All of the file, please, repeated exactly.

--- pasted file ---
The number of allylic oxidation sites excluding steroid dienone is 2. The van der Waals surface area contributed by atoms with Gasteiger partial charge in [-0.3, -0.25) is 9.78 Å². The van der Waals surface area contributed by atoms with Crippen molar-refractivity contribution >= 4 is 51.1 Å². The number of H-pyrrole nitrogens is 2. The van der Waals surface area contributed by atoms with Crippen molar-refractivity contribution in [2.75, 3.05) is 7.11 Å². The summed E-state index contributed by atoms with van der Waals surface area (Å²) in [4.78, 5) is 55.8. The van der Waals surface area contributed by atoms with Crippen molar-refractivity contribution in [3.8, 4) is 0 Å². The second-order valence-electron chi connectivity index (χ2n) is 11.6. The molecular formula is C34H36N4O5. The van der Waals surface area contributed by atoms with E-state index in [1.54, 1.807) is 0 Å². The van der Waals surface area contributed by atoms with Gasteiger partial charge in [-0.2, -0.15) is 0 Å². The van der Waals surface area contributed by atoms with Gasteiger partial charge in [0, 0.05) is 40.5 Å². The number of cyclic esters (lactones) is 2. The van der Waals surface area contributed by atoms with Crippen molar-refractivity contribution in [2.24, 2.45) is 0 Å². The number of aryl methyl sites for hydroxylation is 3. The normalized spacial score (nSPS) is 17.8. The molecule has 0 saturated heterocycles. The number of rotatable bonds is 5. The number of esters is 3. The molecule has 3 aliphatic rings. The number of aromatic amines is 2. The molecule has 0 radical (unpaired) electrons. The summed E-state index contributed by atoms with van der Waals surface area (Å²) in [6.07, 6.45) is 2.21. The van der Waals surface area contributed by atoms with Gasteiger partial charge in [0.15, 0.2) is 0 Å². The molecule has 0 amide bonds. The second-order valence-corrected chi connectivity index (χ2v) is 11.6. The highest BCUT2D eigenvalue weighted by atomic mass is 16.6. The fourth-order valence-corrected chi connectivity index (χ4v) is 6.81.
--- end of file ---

The number of allylic oxidation sites excluding steroid dienone is 2. The van der Waals surface area contributed by atoms with Gasteiger partial charge in [-0.3, -0.25) is 9.78 Å². The van der Waals surface area contributed by atoms with Crippen molar-refractivity contribution >= 4 is 51.1 Å². The number of H-pyrrole nitrogens is 2. The van der Waals surface area contributed by atoms with Crippen molar-refractivity contribution in [2.75, 3.05) is 7.11 Å². The summed E-state index contributed by atoms with van der Waals surface area (Å²) in [4.78, 5) is 55.8. The van der Waals surface area contributed by atoms with Crippen molar-refractivity contribution in [3.8, 4) is 0 Å². The second-order valence-electron chi connectivity index (χ2n) is 11.6. The molecular formula is C34H36N4O5. The van der Waals surface area contributed by atoms with E-state index in [1.54, 1.807) is 0 Å². The van der Waals surface area contributed by atoms with Gasteiger partial charge in [-0.2, -0.15) is 0 Å². The van der Waals surface area contributed by atoms with Gasteiger partial charge in [0, 0.05) is 40.5 Å². The number of cyclic esters (lactones) is 2. The van der Waals surface area contributed by atoms with Crippen molar-refractivity contribution in [2.24, 2.45) is 0 Å². The number of aryl methyl sites for hydroxylation is 3. The normalized spacial score (nSPS) is 17.8. The molecule has 0 saturated heterocycles. The number of rotatable bonds is 5. The number of esters is 3. The molecule has 3 aliphatic rings. The number of aromatic amines is 2. The molecule has 0 radical (unpaired) electrons. The summed E-state index contributed by atoms with van der Waals surface area (Å²) in [6.07, 6.45) is 2.21. The van der Waals surface area contributed by atoms with Gasteiger partial charge in [0.15, 0.2) is 0 Å². The molecule has 0 amide bonds. The second-order valence-corrected chi connectivity index (χ2v) is 11.6. The highest BCUT2D eigenvalue weighted by atomic mass is 16.6. The fourth-order valence-corrected chi connectivity index (χ4v) is 6.81.